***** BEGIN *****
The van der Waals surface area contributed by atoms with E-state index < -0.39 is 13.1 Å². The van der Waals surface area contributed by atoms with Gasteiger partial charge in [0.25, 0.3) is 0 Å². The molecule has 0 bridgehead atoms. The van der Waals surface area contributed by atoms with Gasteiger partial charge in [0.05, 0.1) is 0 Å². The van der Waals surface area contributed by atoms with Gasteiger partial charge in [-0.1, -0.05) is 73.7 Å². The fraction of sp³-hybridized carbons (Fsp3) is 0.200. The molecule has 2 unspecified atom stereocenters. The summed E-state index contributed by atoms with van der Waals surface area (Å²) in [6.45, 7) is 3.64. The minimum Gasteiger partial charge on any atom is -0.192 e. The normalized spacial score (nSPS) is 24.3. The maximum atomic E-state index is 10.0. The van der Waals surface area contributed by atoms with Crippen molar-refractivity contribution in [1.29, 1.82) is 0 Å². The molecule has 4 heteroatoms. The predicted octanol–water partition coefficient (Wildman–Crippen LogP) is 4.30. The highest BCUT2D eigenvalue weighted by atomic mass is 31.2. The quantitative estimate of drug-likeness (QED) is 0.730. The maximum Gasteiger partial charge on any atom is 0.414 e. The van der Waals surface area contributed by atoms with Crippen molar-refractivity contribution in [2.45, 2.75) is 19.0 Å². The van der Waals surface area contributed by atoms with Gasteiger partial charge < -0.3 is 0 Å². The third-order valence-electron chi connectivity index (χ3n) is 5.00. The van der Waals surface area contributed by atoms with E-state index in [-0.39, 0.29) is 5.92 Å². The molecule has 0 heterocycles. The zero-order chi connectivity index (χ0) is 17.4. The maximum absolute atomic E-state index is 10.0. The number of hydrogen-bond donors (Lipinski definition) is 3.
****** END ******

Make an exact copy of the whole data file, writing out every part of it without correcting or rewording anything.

The van der Waals surface area contributed by atoms with E-state index < -0.39 is 13.1 Å². The van der Waals surface area contributed by atoms with Gasteiger partial charge in [0.25, 0.3) is 0 Å². The molecule has 0 bridgehead atoms. The van der Waals surface area contributed by atoms with Gasteiger partial charge in [0.05, 0.1) is 0 Å². The van der Waals surface area contributed by atoms with Gasteiger partial charge in [-0.1, -0.05) is 73.7 Å². The fraction of sp³-hybridized carbons (Fsp3) is 0.200. The molecule has 2 unspecified atom stereocenters. The summed E-state index contributed by atoms with van der Waals surface area (Å²) in [6.45, 7) is 3.64. The minimum Gasteiger partial charge on any atom is -0.192 e. The normalized spacial score (nSPS) is 24.3. The maximum atomic E-state index is 10.0. The van der Waals surface area contributed by atoms with Crippen molar-refractivity contribution in [1.29, 1.82) is 0 Å². The molecule has 4 heteroatoms. The predicted octanol–water partition coefficient (Wildman–Crippen LogP) is 4.30. The highest BCUT2D eigenvalue weighted by atomic mass is 31.2. The quantitative estimate of drug-likeness (QED) is 0.730. The maximum Gasteiger partial charge on any atom is 0.414 e. The van der Waals surface area contributed by atoms with Crippen molar-refractivity contribution in [2.45, 2.75) is 19.0 Å². The van der Waals surface area contributed by atoms with Gasteiger partial charge < -0.3 is 0 Å². The third-order valence-electron chi connectivity index (χ3n) is 5.00. The van der Waals surface area contributed by atoms with E-state index in [-0.39, 0.29) is 5.92 Å². The molecule has 0 heterocycles. The zero-order chi connectivity index (χ0) is 17.4. The maximum absolute atomic E-state index is 10.0. The number of hydrogen-bond donors (Lipinski definition) is 3.